• OpenSocial: Framework to build applications for integrated experiences. The title might be a bit misleading, since it is much more than "add a share this" button to your page. It is a complete widget definition and interaction standard. Extends iWidgets. Both IBM Portal as well as the IBM XPages server will be both OpenSocial containers and widget contributors. Already today a Domino server cann serve a component in RCP Widget and iWidget format, so we can expect that the component model will support OpenSocial too
  • ActivityStreams: While OpenSocial defines interaction up to the UI level, ActivityStreams are the pipes feeding new information into your experience. The ver brief definition: ActivityStreams are ATOM data feeds that have at minimum the agreed set of attributes ad defined by the ActivityStreams working group. I expect ready ActivityStreams controls to first appear in the XPages Extension Library before they move to the product core control set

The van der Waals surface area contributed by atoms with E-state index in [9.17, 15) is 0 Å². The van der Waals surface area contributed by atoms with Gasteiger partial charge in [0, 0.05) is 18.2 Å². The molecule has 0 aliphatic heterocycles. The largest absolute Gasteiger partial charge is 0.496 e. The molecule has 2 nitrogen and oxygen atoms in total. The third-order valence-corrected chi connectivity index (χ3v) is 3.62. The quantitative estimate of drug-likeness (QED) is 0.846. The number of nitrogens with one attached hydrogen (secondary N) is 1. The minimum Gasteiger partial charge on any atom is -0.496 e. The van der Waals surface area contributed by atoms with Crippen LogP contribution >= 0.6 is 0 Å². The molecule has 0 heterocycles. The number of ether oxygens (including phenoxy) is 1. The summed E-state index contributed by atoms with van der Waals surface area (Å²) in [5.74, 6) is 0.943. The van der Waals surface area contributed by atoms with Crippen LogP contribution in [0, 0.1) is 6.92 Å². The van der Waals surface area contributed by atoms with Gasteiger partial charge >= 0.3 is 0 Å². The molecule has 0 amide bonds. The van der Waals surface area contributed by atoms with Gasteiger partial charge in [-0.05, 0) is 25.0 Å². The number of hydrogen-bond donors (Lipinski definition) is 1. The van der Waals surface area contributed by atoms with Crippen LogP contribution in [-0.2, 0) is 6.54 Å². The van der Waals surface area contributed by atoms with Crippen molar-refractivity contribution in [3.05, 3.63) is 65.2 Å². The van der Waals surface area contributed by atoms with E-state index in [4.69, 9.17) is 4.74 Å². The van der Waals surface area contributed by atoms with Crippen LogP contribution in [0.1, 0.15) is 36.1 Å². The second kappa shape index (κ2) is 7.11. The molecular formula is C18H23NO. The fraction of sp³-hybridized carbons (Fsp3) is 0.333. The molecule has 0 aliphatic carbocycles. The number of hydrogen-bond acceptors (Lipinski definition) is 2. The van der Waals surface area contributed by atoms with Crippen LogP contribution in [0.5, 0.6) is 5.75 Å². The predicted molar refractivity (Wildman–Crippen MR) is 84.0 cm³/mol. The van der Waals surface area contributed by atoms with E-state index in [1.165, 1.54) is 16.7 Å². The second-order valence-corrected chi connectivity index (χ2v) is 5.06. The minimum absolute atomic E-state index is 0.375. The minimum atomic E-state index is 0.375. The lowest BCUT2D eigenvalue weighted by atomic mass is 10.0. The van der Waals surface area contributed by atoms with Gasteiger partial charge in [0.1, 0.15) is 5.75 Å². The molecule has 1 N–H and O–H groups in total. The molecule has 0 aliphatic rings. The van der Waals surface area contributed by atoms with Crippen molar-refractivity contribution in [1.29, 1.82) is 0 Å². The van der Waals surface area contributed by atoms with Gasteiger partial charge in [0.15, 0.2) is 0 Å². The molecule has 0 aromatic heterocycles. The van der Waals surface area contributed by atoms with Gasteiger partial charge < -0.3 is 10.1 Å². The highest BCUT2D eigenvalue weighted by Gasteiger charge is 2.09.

• Last not least the IBM Social Business Toolkit: It brings all the above components together. The real remarkable aspect: As of today there is no shipping IBM product supporting the full API, nevertheless IBM provides a working test environment, so you can test and be prepared
From my training experience I can tell: If you grew up with web standards, developing on the XPages platform is fast and fun.


Domino Servers and Anti-Virus